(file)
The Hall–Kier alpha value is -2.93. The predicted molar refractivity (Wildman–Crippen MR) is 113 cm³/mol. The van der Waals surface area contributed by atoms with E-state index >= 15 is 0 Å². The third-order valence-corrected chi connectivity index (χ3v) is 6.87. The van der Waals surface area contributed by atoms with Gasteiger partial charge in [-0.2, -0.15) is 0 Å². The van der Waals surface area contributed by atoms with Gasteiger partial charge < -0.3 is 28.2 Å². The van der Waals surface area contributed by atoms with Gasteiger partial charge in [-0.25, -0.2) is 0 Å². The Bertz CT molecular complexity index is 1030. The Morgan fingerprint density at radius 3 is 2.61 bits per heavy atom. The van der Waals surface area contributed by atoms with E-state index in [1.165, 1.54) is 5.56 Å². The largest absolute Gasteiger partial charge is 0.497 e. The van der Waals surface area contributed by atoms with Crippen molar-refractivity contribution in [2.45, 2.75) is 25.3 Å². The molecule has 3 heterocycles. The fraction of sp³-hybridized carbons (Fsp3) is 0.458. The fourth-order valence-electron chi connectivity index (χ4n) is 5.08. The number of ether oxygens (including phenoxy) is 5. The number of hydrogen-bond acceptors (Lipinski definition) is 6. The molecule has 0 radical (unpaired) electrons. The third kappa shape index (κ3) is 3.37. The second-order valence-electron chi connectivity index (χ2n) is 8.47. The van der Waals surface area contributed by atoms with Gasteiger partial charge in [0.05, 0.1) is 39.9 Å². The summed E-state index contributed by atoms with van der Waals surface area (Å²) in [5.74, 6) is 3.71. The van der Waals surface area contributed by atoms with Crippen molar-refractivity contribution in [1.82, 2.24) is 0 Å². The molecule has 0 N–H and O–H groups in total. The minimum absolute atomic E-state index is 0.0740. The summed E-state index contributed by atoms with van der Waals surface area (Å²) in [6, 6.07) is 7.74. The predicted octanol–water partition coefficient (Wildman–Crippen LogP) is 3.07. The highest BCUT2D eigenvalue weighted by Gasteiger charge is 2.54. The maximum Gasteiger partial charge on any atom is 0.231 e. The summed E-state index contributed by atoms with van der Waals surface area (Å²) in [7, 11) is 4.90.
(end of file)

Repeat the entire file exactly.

The Hall–Kier alpha value is -2.93. The predicted molar refractivity (Wildman–Crippen MR) is 113 cm³/mol. The van der Waals surface area contributed by atoms with E-state index >= 15 is 0 Å². The third-order valence-corrected chi connectivity index (χ3v) is 6.87. The van der Waals surface area contributed by atoms with Gasteiger partial charge in [-0.2, -0.15) is 0 Å². The van der Waals surface area contributed by atoms with Gasteiger partial charge < -0.3 is 28.2 Å². The van der Waals surface area contributed by atoms with Gasteiger partial charge in [-0.25, -0.2) is 0 Å². The Bertz CT molecular complexity index is 1030. The Morgan fingerprint density at radius 3 is 2.61 bits per heavy atom. The van der Waals surface area contributed by atoms with E-state index in [1.165, 1.54) is 5.56 Å². The largest absolute Gasteiger partial charge is 0.497 e. The van der Waals surface area contributed by atoms with Crippen molar-refractivity contribution in [2.45, 2.75) is 25.3 Å². The molecule has 3 heterocycles. The fraction of sp³-hybridized carbons (Fsp3) is 0.458. The fourth-order valence-electron chi connectivity index (χ4n) is 5.08. The number of ether oxygens (including phenoxy) is 5. The number of hydrogen-bond acceptors (Lipinski definition) is 6. The molecule has 0 radical (unpaired) electrons. The third kappa shape index (κ3) is 3.37. The second-order valence-electron chi connectivity index (χ2n) is 8.47. The van der Waals surface area contributed by atoms with Gasteiger partial charge in [0.05, 0.1) is 39.9 Å². The summed E-state index contributed by atoms with van der Waals surface area (Å²) in [5.74, 6) is 3.71. The van der Waals surface area contributed by atoms with Crippen molar-refractivity contribution in [1.82, 2.24) is 0 Å². The molecule has 0 N–H and O–H groups in total. The minimum absolute atomic E-state index is 0.0740. The summed E-state index contributed by atoms with van der Waals surface area (Å²) in [6, 6.07) is 7.74. The predicted octanol–water partition coefficient (Wildman–Crippen LogP) is 3.07. The highest BCUT2D eigenvalue weighted by Gasteiger charge is 2.54. The maximum Gasteiger partial charge on any atom is 0.231 e. The summed E-state index contributed by atoms with van der Waals surface area (Å²) in [7, 11) is 4.90.